With 2 million people helped in 2020, the International Fellowship of Christians and Jews reaches a new milestone

The Fellowship  |  December 9, 2020

JERUSALEM — The International Fellowship of Christians and Jews (The Fellowship), the largest provider of humanitarian aid in Israel, will help more than 2 million people in 2020. The announcement comes as a year marked by a global pandemic and unprecedented strain on healthcare systems and economies around the world draws to a close.

“No one could have anticipated the challenges and hardship 2020 would bring,” said Yael Eckstein, president and CEO of The Fellowship. “We are used to responding to crises in Israel, but we’ve never encountered something on this global scale. Humbly, I can say that thanks to our supporters we were able to rise to the occasion. Whenever the most basic needs must be met, we are the partner that Israel and Jewish communities around the world know they can trust.”

During the first wave of the coronavirus pandemic, The Fellowship joined with the Israel Defense Forces (IDF) and Latet, another Israeli humanitarian organization, to provide emergency aid to tens of thousands of elderly people. This led to the creation of a $20 million emergency fund and an ongoing partnership with Israel’s Ministry of Welfare to distribute emergency aid to all 256 municipalities in the nation.

The Fellowship also maintained its aliyah (immigration to Israel) program, despite numerous challenges due to border closures and quarantines. This included coordinating multiple connecting flights from nations like Brazil and Peru to supporting olim (new immigrants) who were stranded in their countries of origin until borders reopened. In 2020 alone, The Fellowship will help more than 4,000 olim make aliyah from 30 different countries including France, Ukraine, Ethiopia, and Mexico.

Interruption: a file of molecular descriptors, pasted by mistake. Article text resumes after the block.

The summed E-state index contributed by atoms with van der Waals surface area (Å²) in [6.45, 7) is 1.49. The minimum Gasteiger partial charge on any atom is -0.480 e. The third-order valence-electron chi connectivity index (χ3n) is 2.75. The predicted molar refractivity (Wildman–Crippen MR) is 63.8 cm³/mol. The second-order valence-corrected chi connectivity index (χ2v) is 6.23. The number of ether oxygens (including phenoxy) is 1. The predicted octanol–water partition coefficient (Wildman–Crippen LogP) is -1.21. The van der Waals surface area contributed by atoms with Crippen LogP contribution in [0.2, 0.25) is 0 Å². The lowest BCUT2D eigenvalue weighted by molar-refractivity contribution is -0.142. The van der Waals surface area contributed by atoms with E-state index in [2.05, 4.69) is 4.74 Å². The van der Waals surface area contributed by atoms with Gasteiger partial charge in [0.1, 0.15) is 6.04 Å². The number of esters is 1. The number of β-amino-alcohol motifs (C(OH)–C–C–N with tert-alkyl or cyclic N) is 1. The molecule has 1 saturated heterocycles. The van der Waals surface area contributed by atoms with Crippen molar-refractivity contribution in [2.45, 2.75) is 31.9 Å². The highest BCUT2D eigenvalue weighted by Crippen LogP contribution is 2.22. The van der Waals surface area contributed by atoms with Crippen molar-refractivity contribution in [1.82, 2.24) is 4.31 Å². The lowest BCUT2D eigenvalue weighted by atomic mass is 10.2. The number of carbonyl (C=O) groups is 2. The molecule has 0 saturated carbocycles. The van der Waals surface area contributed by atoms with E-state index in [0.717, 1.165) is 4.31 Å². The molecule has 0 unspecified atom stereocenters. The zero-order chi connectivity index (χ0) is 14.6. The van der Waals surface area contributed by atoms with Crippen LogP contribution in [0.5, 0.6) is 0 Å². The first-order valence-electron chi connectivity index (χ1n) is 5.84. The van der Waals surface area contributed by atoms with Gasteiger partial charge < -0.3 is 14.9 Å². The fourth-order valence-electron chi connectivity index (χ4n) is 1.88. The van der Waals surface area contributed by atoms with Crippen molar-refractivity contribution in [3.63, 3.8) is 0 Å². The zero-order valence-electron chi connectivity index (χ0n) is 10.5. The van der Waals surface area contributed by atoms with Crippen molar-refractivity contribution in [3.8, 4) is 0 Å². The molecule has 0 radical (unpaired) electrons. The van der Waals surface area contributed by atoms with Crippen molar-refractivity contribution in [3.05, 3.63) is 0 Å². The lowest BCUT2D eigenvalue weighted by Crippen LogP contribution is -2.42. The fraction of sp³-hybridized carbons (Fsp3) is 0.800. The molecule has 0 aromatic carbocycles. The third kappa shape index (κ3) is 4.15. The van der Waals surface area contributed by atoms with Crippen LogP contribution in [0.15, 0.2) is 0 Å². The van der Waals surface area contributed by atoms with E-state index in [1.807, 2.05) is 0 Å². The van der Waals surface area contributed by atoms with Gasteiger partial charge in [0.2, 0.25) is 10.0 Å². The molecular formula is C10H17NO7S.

Yael Eckstein noted that The Fellowship’s supporters are the key to its continued success. “It’s remarkable that specifically during this crisis, as the coronavirus emergency directly affected our supporters in a tangible way, they only increased their aid for suffering Jews in Israel and the former Soviet Union. They have proven time and again that they are committed to prayerfully supporting Israel, but this year they reminded us in such a powerful way just how deep that commitment really is. I am so personally inspired and humbled by the support of each and every generous donor who made this possible.”

“Even when they are facing their own public health and economic crisis, our partners continue to show their love for Israel’s people in acts of great compassion and generosity. The Jewish people cannot ask for better friends than that. The Fellowship is proud to represent these dedicated Christian friends for Israel and be their ‘boots on the ground’ to deliver the lifesaving aid.”


The International Fellowship of Christians and Jews (The Fellowship) was founded in 1983 to promote better understanding and cooperation between Christians and Jews and build broad support for Israel. Today it is one of the leading forces helping Israel and Jews in need worldwide — and is the largest channel of Christian support for Israel. Founded by Rabbi Yechiel Eckstein, The Fellowship now raises more than $120 million per year, mostly from Christians, to assist Israel and the Jewish people. Since its founding, The Fellowship has raised more than $1.8 billion for this work. The organization has offices in Jerusalem, Chicago, Toronto and Seoul. For more information, visit www.ifcj.org.

Yael Eckstein is the President and CEO of the International Fellowship of Christians and Jews. In this role, Eckstein oversees all ministry programs and serves as the organization’s international spokesperson. She can be heard on The Fellowship’s daily radio program airing on 1,500 stations worldwide. Before her present duties, Yael served as global executive vice president, senior vice president, and director of program development and ministry outreach. Based in Jerusalem, Yael is a published writer, leading international advocate for persecuted religious minorities, and a respected social services professional. As President and CEO of The Fellowship, she also holds the rare distinction of being a woman leading one of America’s largest religious not-for-profit organizations.

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